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Illustration: Aïda Amer/Axios

Ford and Volkswagen said Tuesday they plan to pool their efforts on electric and self-driving cars — proof that even some of the most powerful automakers in the world aren’t sure where the technology is headed.

The big picture: Strategic bets are becoming larger and a lot riskier for the auto industry, which used to worry only about whether next year's model would sell.

Now, traditional sources of revenue are drying up and new players are competing for tomorrow's customers. It’s an awkward transition for most, and companies like Ford and VW must decide how much to expose themselves to a future that is far but certain.

Driving the news: Ford and VW are forming a global alliance to develop commercial vans and medium-sized pickups together while exploring broader cooperation on future battery-powered and autonomous vehicles and services.

  • Their first jointly developed vehicles would arrive by 2022, producing savings that would generate stronger profits starting in 2023.
  • Ford will take the lead on pickup trucks and large delivery vans, while VW will develop small vans for crowded cities.
  • The deal has practical implications near-term, and allows them to hedge their bets on the future.
  • "Both Ford and VW expect an uptick in EVs and AVs, but that's not determined yet. We still have to prove to the world that people will want them," Ford CEO James Hackett told reporters and analysts at the Detroit auto show.

What's happening: Global automakers are investing some $255 billion to bring more than 200 EVs to market by 2022, knowing most will be unprofitable, says global consulting firm AlixPartners.

  • Another $61 billion — just the opening ante, Alix says — is being spent by carmakers and tech giants on future self-driving cars.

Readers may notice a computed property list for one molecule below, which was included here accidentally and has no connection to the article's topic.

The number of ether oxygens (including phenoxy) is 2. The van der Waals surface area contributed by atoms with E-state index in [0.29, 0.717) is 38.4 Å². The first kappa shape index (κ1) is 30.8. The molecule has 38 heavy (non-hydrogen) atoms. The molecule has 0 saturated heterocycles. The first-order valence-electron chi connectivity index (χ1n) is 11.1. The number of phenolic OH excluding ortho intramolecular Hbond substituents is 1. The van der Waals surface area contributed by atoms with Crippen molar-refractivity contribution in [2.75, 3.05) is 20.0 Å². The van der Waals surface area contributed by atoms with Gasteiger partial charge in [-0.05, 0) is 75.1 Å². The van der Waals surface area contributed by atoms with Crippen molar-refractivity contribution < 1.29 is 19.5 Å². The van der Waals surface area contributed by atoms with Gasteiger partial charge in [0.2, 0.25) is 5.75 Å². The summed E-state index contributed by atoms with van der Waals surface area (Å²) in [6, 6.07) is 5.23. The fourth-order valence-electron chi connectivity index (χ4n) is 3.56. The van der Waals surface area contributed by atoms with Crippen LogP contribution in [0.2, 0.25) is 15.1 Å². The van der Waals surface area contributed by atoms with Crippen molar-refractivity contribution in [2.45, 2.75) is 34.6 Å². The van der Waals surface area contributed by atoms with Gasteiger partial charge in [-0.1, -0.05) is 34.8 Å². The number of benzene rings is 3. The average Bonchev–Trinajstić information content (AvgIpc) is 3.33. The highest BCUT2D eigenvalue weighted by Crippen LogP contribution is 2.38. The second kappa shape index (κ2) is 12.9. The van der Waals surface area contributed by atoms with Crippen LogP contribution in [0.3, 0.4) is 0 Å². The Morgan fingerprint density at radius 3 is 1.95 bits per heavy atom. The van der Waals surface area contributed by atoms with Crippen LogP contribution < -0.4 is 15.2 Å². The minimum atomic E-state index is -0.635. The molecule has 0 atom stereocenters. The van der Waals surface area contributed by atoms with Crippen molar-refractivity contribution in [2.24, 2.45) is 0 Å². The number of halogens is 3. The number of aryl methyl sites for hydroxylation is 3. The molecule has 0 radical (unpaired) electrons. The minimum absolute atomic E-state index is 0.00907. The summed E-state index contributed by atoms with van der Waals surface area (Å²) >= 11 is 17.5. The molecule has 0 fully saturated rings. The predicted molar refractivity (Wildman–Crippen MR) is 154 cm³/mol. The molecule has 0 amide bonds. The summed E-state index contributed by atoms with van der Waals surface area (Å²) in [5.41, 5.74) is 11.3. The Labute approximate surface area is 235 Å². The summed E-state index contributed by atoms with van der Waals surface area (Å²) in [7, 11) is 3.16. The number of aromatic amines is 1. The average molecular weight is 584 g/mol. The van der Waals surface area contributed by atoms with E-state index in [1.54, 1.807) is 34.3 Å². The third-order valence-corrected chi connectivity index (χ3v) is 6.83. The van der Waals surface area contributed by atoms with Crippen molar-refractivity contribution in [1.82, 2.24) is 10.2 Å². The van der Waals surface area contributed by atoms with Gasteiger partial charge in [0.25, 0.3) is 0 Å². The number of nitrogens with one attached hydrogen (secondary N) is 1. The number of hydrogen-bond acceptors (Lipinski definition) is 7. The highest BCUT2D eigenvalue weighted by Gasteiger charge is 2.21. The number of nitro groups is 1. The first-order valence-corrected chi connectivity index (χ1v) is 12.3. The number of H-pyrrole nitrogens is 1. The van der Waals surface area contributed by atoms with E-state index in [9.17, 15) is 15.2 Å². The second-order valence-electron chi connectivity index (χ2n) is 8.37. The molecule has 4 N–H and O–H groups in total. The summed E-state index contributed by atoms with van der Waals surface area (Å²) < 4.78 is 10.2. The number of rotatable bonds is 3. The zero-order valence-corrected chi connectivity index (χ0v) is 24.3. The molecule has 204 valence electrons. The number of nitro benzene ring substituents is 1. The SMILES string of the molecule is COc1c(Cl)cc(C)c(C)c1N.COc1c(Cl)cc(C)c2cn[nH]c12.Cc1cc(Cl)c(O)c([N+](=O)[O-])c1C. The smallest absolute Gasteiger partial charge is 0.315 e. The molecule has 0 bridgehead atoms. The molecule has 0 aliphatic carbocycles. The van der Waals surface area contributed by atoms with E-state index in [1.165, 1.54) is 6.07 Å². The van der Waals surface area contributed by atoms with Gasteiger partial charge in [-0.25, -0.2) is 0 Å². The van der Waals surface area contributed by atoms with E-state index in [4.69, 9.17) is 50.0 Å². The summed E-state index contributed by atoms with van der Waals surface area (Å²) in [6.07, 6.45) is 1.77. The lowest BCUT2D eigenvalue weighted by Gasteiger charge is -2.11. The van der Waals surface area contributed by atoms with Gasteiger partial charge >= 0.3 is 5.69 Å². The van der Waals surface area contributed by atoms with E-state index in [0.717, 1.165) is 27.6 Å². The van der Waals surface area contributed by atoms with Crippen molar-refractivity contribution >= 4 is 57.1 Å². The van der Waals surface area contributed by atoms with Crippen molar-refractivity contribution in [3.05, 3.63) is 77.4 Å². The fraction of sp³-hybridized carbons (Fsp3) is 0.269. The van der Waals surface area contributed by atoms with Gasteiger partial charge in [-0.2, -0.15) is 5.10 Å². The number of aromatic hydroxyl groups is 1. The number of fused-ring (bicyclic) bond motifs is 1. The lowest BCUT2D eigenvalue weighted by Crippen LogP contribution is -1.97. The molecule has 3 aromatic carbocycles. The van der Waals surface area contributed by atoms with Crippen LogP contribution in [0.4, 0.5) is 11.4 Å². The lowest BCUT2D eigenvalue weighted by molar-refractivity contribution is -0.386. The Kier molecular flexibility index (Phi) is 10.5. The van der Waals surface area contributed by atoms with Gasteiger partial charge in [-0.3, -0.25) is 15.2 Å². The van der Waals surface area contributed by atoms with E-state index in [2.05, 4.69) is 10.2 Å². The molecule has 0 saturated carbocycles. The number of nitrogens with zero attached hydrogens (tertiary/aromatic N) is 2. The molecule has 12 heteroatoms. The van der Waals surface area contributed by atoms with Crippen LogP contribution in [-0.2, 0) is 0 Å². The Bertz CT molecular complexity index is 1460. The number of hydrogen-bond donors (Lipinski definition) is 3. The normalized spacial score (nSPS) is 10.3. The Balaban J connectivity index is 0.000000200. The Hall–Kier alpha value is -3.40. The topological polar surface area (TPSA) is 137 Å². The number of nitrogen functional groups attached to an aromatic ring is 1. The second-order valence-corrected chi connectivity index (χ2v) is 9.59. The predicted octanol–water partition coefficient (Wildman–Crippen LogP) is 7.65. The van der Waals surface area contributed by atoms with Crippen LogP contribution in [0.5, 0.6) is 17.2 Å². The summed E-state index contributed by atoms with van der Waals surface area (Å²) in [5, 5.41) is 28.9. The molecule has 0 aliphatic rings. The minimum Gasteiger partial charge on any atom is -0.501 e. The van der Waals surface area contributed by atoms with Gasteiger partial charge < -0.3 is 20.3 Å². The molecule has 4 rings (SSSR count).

• To share the cost, more companies are collaborating, including Fiat Chrysler-Waymo, GM-Honda, and Toyota-Uber.

Yes, but: Consumers aren’t yet on board. EVs today account for less than 3% of worldwide car sales and most Americans say they're afraid to ride in an AV.

  • An AlixPartners survey found consumers say they are willing to pay $2,300 extra for AV technology — systems that cost about 10 times more than that today.
"No consumer is saying I want a self-driving vehicle. What they want is safe, convenient and affordable mobility. That hasn't changed in 20 years."
— Joe Vitale, global automotive leader, Deloitte

The bottom line: Collaboration may be the best strategy in the face of what AlixPartners warns is a "monumental capital drain."

"We are a big company, with large resources, but in view of what this industry is going to face, partnerships are going to be necessary."
— Herbert Diess, CEO, Volkswagen AG

PS: Everyone should reread the late Fiat Chrysler CEO Sergio Marchionne's 2015 presentation, "Confessions of a Capital Junkie," which warned that the industry could go broke chasing redundant technologies.

Go deeper

"Atmospheric river" to whiplash Northern California from drought to flood

A map depicting 24-hour preciptation forecast (inches) ending Monday at 5a.m. local time. Photo: NOAA

A series of powerful "atmospheric river" storms are set dump historic amounts of rainfall across parts of drought-stricken California and the Pacific Northwest from this weekend, forecasters warn.

Why it matters: A strong atmospheric river, packing large amounts of moisture, is predicted to whiplash Northern California from drought to flood.

10,000 trees near giant sequoia groves to be removed after fires

A firefighter looks up at a giant sequoia tree after fire burned through the Sequoia National Forest near California Hot Springs, California, on Sept. 23. Photo: Patrick T. Fallon/AFP via Getty Images

"Upwards of" 10,000 trees near giant sequoia groves have been "weakened by drought, disease, age, and/or fire" and must be removed in the wake of California's wildfires, the Sequoia and Kings Canyon National Parks announced.

Why it matters: The damage to these trees, considered "national treasures," and work to remove them means a nearby key highway must remain closed to visitors as they have "the potential to strike people, cars, other structures, or create barriers to emergency response services," per a statement from the national parks.

Obama stumps for McAuliffe, urges Virginians not "to go back to the chaos"

Photo: Win McNamee/Getty Images

Former President Barack Obama framed a Nov. 2 gubernatorial race as a bellwether for the Democratic Party and the country, telling a crowd at a campaign event for Terry McAuliffe on Saturday that "I believe you, right here in Virginia, are going to show the rest of the country and the world that we're not going to indulge in our worst instincts."

Why it matters: With just over a week to go before Election Day in the Commonwealth, McAuliffe is bringing out the big guns. The 44th president appeared on the campus of Virginia Commonwealth University to urge supporters to get to the polls.